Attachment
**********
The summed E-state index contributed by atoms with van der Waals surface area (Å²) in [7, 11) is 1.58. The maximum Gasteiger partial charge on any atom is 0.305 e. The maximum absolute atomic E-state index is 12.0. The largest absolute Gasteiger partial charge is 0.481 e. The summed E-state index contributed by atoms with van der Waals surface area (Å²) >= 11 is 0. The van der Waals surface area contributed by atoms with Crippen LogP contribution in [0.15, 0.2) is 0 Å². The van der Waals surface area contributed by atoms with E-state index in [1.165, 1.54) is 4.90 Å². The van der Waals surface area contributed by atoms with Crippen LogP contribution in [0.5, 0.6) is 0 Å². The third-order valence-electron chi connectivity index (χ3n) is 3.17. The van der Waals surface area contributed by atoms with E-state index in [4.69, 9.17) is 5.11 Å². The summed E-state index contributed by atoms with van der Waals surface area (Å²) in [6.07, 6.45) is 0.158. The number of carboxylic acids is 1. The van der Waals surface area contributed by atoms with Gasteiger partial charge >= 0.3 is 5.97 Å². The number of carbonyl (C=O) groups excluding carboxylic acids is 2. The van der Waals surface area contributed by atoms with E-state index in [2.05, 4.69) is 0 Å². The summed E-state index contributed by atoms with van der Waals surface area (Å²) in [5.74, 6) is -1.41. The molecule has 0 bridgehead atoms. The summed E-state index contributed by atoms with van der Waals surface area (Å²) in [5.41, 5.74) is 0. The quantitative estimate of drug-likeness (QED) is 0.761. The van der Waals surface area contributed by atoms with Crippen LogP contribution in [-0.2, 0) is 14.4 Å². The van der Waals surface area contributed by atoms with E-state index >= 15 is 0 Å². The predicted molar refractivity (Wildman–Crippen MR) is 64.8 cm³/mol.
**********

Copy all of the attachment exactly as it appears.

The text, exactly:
The summed E-state index contributed by atoms with van der Waals surface area (Å²) in [7, 11) is 1.58. The maximum Gasteiger partial charge on any atom is 0.305 e. The maximum absolute atomic E-state index is 12.0. The largest absolute Gasteiger partial charge is 0.481 e. The summed E-state index contributed by atoms with van der Waals surface area (Å²) >= 11 is 0. The van der Waals surface area contributed by atoms with Crippen LogP contribution in [0.15, 0.2) is 0 Å². The van der Waals surface area contributed by atoms with E-state index in [1.165, 1.54) is 4.90 Å². The van der Waals surface area contributed by atoms with Crippen LogP contribution in [0.5, 0.6) is 0 Å². The third-order valence-electron chi connectivity index (χ3n) is 3.17. The van der Waals surface area contributed by atoms with E-state index in [4.69, 9.17) is 5.11 Å². The summed E-state index contributed by atoms with van der Waals surface area (Å²) in [6.07, 6.45) is 0.158. The number of carboxylic acids is 1. The van der Waals surface area contributed by atoms with Gasteiger partial charge >= 0.3 is 5.97 Å². The number of carbonyl (C=O) groups excluding carboxylic acids is 2. The van der Waals surface area contributed by atoms with E-state index in [2.05, 4.69) is 0 Å². The summed E-state index contributed by atoms with van der Waals surface area (Å²) in [5.74, 6) is -1.41. The molecule has 0 bridgehead atoms. The summed E-state index contributed by atoms with van der Waals surface area (Å²) in [5.41, 5.74) is 0. The quantitative estimate of drug-likeness (QED) is 0.761. The van der Waals surface area contributed by atoms with Crippen LogP contribution in [-0.2, 0) is 14.4 Å². The van der Waals surface area contributed by atoms with E-state index >= 15 is 0 Å². The predicted molar refractivity (Wildman–Crippen MR) is 64.8 cm³/mol.